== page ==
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Vision Impairment May Raise Your Dementia Risk, Research Suggests

Hannah Frye
Author:
October 28, 2023
Hannah Frye
Assistant Beauty & Health Editor
By Hannah Frye
Assistant Beauty & Health Editor
Hannah Frye is the Assistant Beauty Editor at mindbodygreen. She has a B.S. in journalism and a minor in women’s, gender, and queer studies from California Polytechnic State University, San Luis Obispo. Hannah has written across lifestyle sections including health, wellness, sustainability, personal development, and more.
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Image by JAMIE GRILL ATLAS / Stocksy
October 28, 2023
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Approximately 12 million people over the age of 401 have vision impairment in the U.S. alone. What you may not know is that the earlier treatment takes place, the better—even if it’s as simple as getting a correct eyeglasses prescription.

In fact, keeping tabs on your eye health just might serve your brain health down the line, according to new research. Here's what to know:

The link between vision and cognitive longevity

A new study out of Kellogg Eye Center at The University of Michigan published in JAMA Ophthalmology found that all types of vision impairment (including nearsightedness, farsightedness, and contrast sensitivity) were associated with a higher dementia prevalence2. Having multiple forms of vision impairment was more strongly associated with dementia than having just one. 

The correlation was identified by analyzing the 2021 National Health and Aging Trends Study (NHATS) which is a population-based, nationally representative panel study that included 3,817 respondents 71 years and older. 

The group took vision assessments to measure their ability to see up close and far away, along with a specific test to measure contrast sensitivity—the ability to see letters that don’t contrast strongly with the background color provided. Cognitive abilities were assessed using memory tests. Participant's medical records were also collected.

Out of the 3,000+ participants, over 12% of the group had dementia. However, among those with vision impairment, almost 22% had dementia—a significant increase.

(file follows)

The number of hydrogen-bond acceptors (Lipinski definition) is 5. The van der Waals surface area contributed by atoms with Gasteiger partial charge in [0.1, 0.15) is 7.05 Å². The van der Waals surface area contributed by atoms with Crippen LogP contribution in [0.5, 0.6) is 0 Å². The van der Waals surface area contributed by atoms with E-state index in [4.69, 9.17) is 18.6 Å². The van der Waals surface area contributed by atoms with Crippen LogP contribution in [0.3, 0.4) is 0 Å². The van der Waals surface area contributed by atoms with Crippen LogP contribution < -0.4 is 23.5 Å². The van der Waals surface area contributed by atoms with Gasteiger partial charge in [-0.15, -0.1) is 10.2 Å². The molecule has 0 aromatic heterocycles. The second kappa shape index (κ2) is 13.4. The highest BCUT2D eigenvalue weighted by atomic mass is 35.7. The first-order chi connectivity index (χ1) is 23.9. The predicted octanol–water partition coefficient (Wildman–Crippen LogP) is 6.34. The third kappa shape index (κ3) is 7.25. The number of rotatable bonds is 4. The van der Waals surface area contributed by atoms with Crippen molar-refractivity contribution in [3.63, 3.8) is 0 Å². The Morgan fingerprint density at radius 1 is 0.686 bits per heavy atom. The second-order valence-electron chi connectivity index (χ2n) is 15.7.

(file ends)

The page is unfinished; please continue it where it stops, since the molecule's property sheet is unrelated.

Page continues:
Those numbers change when discussing the severity of vision impairment, as those in the moderate to severe distance vision impairment group were 72% more likely to have dementia than those without any vision impairment at all. 

Why this matters

This research provides more incentive to care for your eyes—even if your vision is strong right now. This will become increasingly important considering that more than 50% of the world population3 is predicted to have a distant vision impairment by 2050–a significant leap from the current 20%. 

“As most VI is preventable, prioritizing vision health may be important for optimizing cognitive function,” the authors of the study note. 

So, what are the best ways to support eye health daily? According to integrative optometrist Marina Gurvich, OD "eye diseases occur due to a combination of genetics, oxidative stress, and inflammation." She recommends wearing sunglasses during the day and blue-light-blocking glasses at night, exercising regularly, avoiding harsh products when washing your face, and getting plenty of sleep in the name of eye health. 

Eating a healthy diet and supplementing can also pay off for your eye health. Eating a Mediterranean-style diet4 seems to be most helpful for preventing ocular disease, says Gurvich, while supplements that have been shown to protect the eyes include maqui berry5, lutein and astaxanthin6, and omega-3s7.

Finally, tending to your overall health will also support your eyes. Chronic health conditions such as diabetes, high blood pressure, and heart disease3 can contribute to vision impairment—as does smoking and physical inactivity, the CDC warns. So your eye health doesn’t start and stop with the obvious prevention methods. 

More than anything, be sure to speak with your doctor if you’re concerned about your vision. If you have a current prescription that doesn’t work as well as it used to, stay on top of getting it updated. 

How often do I need an eye exam?

According to the American Optometric Association, eye exams should begin as early as 6 months of age. Adults should have eye exams once annually unless otherwise instructed by a doctor, says Gurvich.

Vision health is not always accessible, and some insurance plans do not cover regular screenings for adults. This is a roadblock the healthcare system should be vigorously working to address—as noted here, vision health is directly related to optimal full-body and cognitive health and should not be ignored or dismissed.

The takeaway

A new study found that those with vision impairment were more likely to develop dementia than those without it. This finding should encourage healthcare providers to check vision regularly and provide accessible treatment options when needed. If you are concerned about your vision or find that your current vision treatment isn’t working, chat with your doctor. For more vision health tips, check out this complete guide from an integrative optometrist

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